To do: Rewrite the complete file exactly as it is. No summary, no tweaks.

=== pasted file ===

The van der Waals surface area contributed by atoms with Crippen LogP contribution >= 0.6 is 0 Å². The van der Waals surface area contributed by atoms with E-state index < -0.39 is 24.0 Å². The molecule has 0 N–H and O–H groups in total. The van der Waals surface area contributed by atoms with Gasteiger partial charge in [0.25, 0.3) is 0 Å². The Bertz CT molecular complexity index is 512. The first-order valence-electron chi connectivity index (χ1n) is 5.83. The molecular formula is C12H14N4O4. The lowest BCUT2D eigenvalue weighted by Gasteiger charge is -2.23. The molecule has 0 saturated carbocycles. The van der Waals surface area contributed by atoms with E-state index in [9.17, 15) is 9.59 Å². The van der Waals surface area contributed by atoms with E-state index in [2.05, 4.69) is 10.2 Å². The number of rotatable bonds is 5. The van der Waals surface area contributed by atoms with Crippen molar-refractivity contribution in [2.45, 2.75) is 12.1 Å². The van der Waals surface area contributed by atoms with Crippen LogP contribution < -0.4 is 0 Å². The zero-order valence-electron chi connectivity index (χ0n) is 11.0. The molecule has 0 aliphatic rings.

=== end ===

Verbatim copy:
The van der Waals surface area contributed by atoms with Crippen LogP contribution >= 0.6 is 0 Å². The van der Waals surface area contributed by atoms with E-state index < -0.39 is 24.0 Å². The molecule has 0 N–H and O–H groups in total. The van der Waals surface area contributed by atoms with Gasteiger partial charge in [0.25, 0.3) is 0 Å². The Bertz CT molecular complexity index is 512. The first-order valence-electron chi connectivity index (χ1n) is 5.83. The molecular formula is C12H14N4O4. The lowest BCUT2D eigenvalue weighted by Gasteiger charge is -2.23. The molecule has 0 saturated carbocycles. The van der Waals surface area contributed by atoms with E-state index in [9.17, 15) is 9.59 Å². The van der Waals surface area contributed by atoms with E-state index in [2.05, 4.69) is 10.2 Å². The number of rotatable bonds is 5. The van der Waals surface area contributed by atoms with Crippen molar-refractivity contribution in [2.45, 2.75) is 12.1 Å². The van der Waals surface area contributed by atoms with Crippen LogP contribution < -0.4 is 0 Å². The zero-order valence-electron chi connectivity index (χ0n) is 11.0. The molecule has 0 aliphatic rings.